A new U.K. campaign calls for a scrappage program to compensate motorists “seduced” by the U.K. government into buying diesel vehicles, but now facing draconian daily penalties in the name of clean air.

The “Pay Up Diesel Weasels” campaign by The Sun, a national newspaper with more than 6 million daily readers, calls for a £2,000 ($3,355) tax break for owners who scrap their existing diesel vehicle in favor of a new model that meets environmental standards.

Drivers can support the campaign by signing an online petition.

The Sun says that since 2001 almost 11 million consumers have been persuaded by successive governments to snap up diesel vehicles after Chancellor Gordon Brown increased excise duties for gasoline cars with higher carbon-dioxide emissions, making diesels a comparative bargain.

The number of diesel-car owners in the U.K. jumped from 1.6 million to 11 million in a decade.

“But major cities are now planning to punish diesel drivers with a £10 ($16.77)-a-day tax because of other killer fumes which are linked to the fuel,” the newspaper says in a statement. “A move to add a diesel levy on the congestion charge was unveiled by London Mayor Boris Johnson last month following Britain’s failure to meet air-quality targets set by the European Union.”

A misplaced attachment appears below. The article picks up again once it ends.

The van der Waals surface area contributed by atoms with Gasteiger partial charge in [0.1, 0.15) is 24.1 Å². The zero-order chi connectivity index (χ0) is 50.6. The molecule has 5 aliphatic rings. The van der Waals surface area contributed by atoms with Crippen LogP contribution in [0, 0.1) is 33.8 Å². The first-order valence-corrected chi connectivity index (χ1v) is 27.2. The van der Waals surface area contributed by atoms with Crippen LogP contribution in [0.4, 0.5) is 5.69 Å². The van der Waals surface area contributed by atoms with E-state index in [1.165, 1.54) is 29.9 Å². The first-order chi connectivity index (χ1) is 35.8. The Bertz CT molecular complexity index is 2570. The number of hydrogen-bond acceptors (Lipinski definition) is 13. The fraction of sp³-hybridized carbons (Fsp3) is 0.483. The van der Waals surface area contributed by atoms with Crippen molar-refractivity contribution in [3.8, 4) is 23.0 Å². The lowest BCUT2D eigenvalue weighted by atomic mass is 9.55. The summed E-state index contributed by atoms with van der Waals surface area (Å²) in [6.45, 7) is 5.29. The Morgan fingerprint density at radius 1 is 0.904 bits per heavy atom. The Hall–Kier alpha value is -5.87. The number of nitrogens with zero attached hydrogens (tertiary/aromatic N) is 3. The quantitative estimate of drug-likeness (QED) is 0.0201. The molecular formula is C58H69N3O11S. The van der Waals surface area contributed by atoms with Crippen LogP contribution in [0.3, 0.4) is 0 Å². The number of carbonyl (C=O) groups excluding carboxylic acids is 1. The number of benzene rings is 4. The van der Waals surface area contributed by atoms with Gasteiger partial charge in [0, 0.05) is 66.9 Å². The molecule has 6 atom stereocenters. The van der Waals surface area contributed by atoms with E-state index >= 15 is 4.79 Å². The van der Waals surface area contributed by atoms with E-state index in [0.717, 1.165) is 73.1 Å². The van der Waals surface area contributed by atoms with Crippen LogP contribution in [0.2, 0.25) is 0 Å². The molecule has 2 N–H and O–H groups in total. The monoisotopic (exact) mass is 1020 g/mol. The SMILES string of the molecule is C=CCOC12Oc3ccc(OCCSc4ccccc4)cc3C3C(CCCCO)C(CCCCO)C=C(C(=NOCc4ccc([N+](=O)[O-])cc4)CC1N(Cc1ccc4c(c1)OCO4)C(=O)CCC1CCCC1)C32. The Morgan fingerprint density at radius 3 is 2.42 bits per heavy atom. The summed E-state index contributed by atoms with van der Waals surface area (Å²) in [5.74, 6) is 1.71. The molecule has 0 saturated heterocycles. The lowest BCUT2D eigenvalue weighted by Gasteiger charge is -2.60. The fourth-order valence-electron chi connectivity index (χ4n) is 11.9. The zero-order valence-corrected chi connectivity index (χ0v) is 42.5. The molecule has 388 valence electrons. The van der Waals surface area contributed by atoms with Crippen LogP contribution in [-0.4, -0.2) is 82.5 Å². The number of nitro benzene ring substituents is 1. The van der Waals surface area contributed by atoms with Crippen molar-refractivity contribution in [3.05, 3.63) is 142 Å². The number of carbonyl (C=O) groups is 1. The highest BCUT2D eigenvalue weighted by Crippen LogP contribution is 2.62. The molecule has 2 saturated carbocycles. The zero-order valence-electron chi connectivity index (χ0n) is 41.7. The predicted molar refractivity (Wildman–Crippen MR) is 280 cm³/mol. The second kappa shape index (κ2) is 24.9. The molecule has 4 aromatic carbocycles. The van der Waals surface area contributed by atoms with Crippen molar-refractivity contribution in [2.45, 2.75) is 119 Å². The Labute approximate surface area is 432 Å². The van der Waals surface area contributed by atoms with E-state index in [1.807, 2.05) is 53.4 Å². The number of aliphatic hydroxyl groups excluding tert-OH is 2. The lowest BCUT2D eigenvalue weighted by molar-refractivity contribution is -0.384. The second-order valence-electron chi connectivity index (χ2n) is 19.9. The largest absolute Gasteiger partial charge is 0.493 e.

It says almost 460,000 trucks, 3.3 million vans and 10 million car owners can expect road-charge hikes unless they upgrade to vehicles complying with stricter new Euro 6 emissions standards. Owners of non-complying vehicles also could face lower resale values.

The proposed scrappage scheme is similar to one launched in 2009 to boost the auto industry and resulted in almost 400,000 car sales. Then the government agreed to provide £1,000 ($1,677) toward the purchase of a new car from participating dealers. Automakers also knocked £1,000 off the list price.

The Royal Automobile Club, the Automobile Assn. and the Road Haulage Assn. support the effort.

RAC technical director David Bizley says there’s a lot of merit in a scrappage scheme for older diesel vehicles. “But the government also needs to be able to say how they can help drivers who have recently bought diesel,” he says.